Categories: EconomyGovernmentNews

President Ramaphosa Urges Action on South Africa’s Education Crisis

  • President Ramaphosa highlights concerns over high dropout and repetition rates in South African education, urging stakeholders to intensify efforts to address these challenges.
  • Government initiatives include pro-poor policies, expansion of curriculum models, and investment in early childhood development and teacher training.
  • Emphasis is placed on the importance of mother tongue instruction, aligning with global endorsements and advocating for inclusive, empowering education reforms.
Published by
Miriam Matoma

President Cyril Ramaphosa has voiced his concerns regarding the persistent issue of high dropout and repetition rates among learners in South Africa, urging stakeholders in the education sector to step up efforts to address these challenges. His remarks came during the opening of the 2024 Basic Education Sector Lekgotla Conference held at the Birchwood Conference Centre in Boksburg.

Under the theme “Equipping learners with knowledge and skills for a changing world,” the conference aims to delve into the progress made within the education sector, particularly focusing on developments achieved over the last decade. President Ramaphosa acknowledged the significant progress towards universal access to basic education, currently standing at an impressive 98%. However, he highlighted the continued prevalence of high dropout and repetition rates as unacceptable.

Various socioeconomic factors such as poverty, youth criminality, teenage pregnancy, and community violence were identified by the President as contributing to these challenges. Additionally, the responsibility placed on young people to care for elderly family members also plays a role in learner dropout and repetition.

To address these obstacles, the government has been actively pursuing pro-poor policies aimed at systematically tackling the multifaceted factors impeding progress in basic education. These policies include the establishment of non-fee-paying schools, with 80% of schools in the country not requiring fees. Furthermore, initiatives such as the national school nutrition program, provision of free textbooks, scholar transport, and child support grants are provided to over 9.6 million children by the Department of Social Development.

President Ramaphosa commended the collaborative efforts aimed at providing educational assistance to areas with the highest needs, affirming the government’s commitment to enhancing the educational landscape and ensuring equal opportunities for every child in South Africa.

In line with Nelson Mandela’s vision of education as a powerful tool for change, the President emphasized the importance of preparing learners for success in a rapidly evolving global context. This commitment is demonstrated through initiatives like the Three-Stream Curriculum Model, which incorporates technical, vocational, and occupational subjects into basic education, aligning with the nation’s skill requirements and economic objectives.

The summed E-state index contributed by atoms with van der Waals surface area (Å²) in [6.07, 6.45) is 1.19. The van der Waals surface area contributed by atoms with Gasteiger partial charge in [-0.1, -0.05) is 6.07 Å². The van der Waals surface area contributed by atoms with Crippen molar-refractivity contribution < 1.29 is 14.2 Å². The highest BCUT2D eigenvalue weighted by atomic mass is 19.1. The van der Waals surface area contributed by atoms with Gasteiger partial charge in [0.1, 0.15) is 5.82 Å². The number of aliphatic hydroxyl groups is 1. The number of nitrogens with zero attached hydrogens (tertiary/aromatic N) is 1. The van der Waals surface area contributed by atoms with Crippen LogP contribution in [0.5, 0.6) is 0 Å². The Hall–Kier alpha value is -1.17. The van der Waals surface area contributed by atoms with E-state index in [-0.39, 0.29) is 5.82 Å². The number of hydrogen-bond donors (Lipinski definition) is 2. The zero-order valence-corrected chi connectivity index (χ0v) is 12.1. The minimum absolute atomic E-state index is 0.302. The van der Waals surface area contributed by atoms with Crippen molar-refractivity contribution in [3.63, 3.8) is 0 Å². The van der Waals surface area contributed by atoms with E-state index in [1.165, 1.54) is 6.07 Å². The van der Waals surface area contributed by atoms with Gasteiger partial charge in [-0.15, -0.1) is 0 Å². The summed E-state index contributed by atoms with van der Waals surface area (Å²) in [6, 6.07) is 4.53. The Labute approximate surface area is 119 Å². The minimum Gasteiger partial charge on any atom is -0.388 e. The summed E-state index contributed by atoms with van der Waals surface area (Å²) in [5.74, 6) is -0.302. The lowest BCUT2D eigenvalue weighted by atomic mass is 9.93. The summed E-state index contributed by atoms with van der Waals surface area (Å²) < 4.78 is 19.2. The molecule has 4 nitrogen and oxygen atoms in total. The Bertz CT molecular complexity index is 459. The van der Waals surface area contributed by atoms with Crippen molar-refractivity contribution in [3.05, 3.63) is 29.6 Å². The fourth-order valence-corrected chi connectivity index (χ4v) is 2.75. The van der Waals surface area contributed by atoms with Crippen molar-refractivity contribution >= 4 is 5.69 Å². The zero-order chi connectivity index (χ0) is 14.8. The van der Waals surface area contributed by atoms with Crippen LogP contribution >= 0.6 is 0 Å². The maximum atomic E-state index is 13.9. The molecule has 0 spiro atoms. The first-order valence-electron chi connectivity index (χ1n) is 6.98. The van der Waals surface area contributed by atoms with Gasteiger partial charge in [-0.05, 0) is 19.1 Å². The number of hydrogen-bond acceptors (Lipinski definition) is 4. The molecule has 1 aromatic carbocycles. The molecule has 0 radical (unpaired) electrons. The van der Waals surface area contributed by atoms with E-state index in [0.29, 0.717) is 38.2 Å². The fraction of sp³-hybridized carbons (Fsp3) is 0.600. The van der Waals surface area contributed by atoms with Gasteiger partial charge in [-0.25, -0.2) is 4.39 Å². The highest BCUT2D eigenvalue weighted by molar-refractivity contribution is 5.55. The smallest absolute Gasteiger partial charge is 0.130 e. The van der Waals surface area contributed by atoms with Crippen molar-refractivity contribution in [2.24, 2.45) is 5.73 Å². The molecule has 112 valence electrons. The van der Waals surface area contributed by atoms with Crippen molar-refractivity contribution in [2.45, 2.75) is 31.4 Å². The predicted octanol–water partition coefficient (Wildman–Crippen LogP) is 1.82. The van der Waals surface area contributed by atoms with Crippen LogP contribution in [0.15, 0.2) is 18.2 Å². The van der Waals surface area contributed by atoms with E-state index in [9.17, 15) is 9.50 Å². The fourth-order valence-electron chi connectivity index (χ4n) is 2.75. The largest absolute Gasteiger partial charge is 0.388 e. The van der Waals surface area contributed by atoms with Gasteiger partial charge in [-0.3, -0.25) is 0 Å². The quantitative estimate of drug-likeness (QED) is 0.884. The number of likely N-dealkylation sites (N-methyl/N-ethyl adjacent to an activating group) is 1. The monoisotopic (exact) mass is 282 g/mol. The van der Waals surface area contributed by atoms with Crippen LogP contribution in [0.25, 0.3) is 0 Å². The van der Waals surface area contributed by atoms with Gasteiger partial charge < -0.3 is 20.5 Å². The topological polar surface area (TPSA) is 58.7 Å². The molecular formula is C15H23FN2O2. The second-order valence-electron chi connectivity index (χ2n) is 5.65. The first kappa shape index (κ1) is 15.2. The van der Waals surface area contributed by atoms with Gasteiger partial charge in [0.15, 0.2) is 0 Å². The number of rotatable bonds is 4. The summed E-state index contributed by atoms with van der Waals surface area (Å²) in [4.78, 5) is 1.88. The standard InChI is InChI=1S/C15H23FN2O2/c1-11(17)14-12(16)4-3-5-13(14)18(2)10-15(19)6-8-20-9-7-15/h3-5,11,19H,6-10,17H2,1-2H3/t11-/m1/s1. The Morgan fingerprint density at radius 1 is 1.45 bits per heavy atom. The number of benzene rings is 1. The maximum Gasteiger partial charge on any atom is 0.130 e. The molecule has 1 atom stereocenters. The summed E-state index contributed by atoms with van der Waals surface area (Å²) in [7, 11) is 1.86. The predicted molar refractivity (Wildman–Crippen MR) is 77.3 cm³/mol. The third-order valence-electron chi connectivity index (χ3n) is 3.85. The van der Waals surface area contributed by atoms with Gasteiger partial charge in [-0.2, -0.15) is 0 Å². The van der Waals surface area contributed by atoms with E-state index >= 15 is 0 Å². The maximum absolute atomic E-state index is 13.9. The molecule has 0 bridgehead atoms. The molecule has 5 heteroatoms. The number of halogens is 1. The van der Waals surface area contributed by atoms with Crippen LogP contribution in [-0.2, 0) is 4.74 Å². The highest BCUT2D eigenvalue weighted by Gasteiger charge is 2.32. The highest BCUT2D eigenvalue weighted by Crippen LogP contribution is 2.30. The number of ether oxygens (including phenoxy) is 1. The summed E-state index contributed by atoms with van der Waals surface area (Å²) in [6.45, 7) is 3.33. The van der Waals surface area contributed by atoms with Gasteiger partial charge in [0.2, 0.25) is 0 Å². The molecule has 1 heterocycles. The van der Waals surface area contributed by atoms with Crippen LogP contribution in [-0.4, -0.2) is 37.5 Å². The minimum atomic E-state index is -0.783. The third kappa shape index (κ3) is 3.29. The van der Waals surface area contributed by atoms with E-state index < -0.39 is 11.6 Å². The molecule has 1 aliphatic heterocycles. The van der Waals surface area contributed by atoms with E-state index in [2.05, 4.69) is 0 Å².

Looking ahead, the government plans to expand the occupational stream into the Further Education and Training Phase in the coming year, underscoring its commitment to leave no learner behind.

Early Childhood Development (ECD) also remains a key priority, with the government unveiling the 2030 Strategy for ECD Programmes to achieve universal access to quality ECD programmes by 2030. President Ramaphosa emphasized the importance of investing in quality teachers, highlighting their role in fostering the skills, knowledge, and competencies needed for economic growth.

The recent hosting of the 14th International Teacher Task Force Policy Dialogue Forum reiterated the significance of qualified teachers in achieving sustainable development goals and supporting Africa’s Agenda 2063. The President pledged continued support for teachers, recognizing them as pivotal figures in the ongoing revolution in basic education.

Furthermore, President Ramaphosa stressed the importance of mother tongue instruction as a cornerstone of educational reforms, essential for decolonizing education and promoting inclusivity. He underscored the urgent need to transform language from a tool of subjugation to a bridge for empowerment, aligning with global endorsements of mother tongue instruction as a strategy for addressing literacy challenges.

In conclusion, President Ramaphosa called for intensified efforts to ensure all children have equal access to quality education, emphasizing the importance of qualified teachers, adequate learning resources, and safe, conducive learning environments. By prioritizing these initiatives, South Africa can work towards realizing Mandela’s vision of education as a means to empower individuals and transform societies.


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Miriam Matoma

Miriam is a freelance writer, she covers economics and government news for Rateweb. You can contact her on: Email: Twitter: @MatomaMiriam